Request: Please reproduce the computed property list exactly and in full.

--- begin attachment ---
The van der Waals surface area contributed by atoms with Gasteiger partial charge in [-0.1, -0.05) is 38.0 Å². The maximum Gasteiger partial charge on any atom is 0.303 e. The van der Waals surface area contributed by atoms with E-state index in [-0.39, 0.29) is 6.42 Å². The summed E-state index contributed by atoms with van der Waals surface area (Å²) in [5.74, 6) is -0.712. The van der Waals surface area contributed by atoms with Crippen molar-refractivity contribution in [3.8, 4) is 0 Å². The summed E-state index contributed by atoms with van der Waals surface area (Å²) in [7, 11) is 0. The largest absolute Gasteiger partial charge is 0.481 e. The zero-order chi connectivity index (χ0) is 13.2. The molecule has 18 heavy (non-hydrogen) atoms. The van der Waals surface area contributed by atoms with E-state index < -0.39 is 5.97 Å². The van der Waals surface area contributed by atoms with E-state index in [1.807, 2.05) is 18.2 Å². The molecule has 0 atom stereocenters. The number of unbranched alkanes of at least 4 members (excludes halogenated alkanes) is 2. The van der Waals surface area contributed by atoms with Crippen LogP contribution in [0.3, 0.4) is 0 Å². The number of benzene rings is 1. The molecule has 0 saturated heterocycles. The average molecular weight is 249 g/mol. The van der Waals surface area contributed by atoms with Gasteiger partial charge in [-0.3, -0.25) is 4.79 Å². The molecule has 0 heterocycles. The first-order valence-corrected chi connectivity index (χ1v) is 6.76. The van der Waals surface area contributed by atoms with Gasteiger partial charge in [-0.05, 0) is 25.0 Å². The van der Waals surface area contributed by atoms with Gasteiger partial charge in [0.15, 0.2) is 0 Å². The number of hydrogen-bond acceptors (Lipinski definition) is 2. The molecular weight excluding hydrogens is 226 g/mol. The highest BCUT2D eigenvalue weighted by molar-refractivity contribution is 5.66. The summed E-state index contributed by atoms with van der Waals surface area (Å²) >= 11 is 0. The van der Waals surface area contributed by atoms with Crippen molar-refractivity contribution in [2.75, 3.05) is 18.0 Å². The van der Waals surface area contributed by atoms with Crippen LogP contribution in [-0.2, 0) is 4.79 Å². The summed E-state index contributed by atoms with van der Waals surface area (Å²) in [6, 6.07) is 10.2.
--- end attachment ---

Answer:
The van der Waals surface area contributed by atoms with Gasteiger partial charge in [-0.1, -0.05) is 38.0 Å². The maximum Gasteiger partial charge on any atom is 0.303 e. The van der Waals surface area contributed by atoms with E-state index in [-0.39, 0.29) is 6.42 Å². The summed E-state index contributed by atoms with van der Waals surface area (Å²) in [5.74, 6) is -0.712. The van der Waals surface area contributed by atoms with Crippen molar-refractivity contribution in [3.8, 4) is 0 Å². The summed E-state index contributed by atoms with van der Waals surface area (Å²) in [7, 11) is 0. The largest absolute Gasteiger partial charge is 0.481 e. The zero-order chi connectivity index (χ0) is 13.2. The molecule has 18 heavy (non-hydrogen) atoms. The van der Waals surface area contributed by atoms with E-state index < -0.39 is 5.97 Å². The van der Waals surface area contributed by atoms with E-state index in [1.807, 2.05) is 18.2 Å². The molecule has 0 atom stereocenters. The number of unbranched alkanes of at least 4 members (excludes halogenated alkanes) is 2. The van der Waals surface area contributed by atoms with Crippen LogP contribution in [0.3, 0.4) is 0 Å². The number of benzene rings is 1. The molecule has 0 saturated heterocycles. The average molecular weight is 249 g/mol. The van der Waals surface area contributed by atoms with Gasteiger partial charge in [-0.3, -0.25) is 4.79 Å². The molecule has 0 heterocycles. The first-order valence-corrected chi connectivity index (χ1v) is 6.76. The van der Waals surface area contributed by atoms with Gasteiger partial charge in [-0.05, 0) is 25.0 Å². The van der Waals surface area contributed by atoms with Gasteiger partial charge in [0.15, 0.2) is 0 Å². The number of hydrogen-bond acceptors (Lipinski definition) is 2. The molecular weight excluding hydrogens is 226 g/mol. The highest BCUT2D eigenvalue weighted by molar-refractivity contribution is 5.66. The summed E-state index contributed by atoms with van der Waals surface area (Å²) >= 11 is 0. The van der Waals surface area contributed by atoms with Crippen molar-refractivity contribution in [2.75, 3.05) is 18.0 Å². The van der Waals surface area contributed by atoms with Crippen LogP contribution in [-0.2, 0) is 4.79 Å². The summed E-state index contributed by atoms with van der Waals surface area (Å²) in [6, 6.07) is 10.2.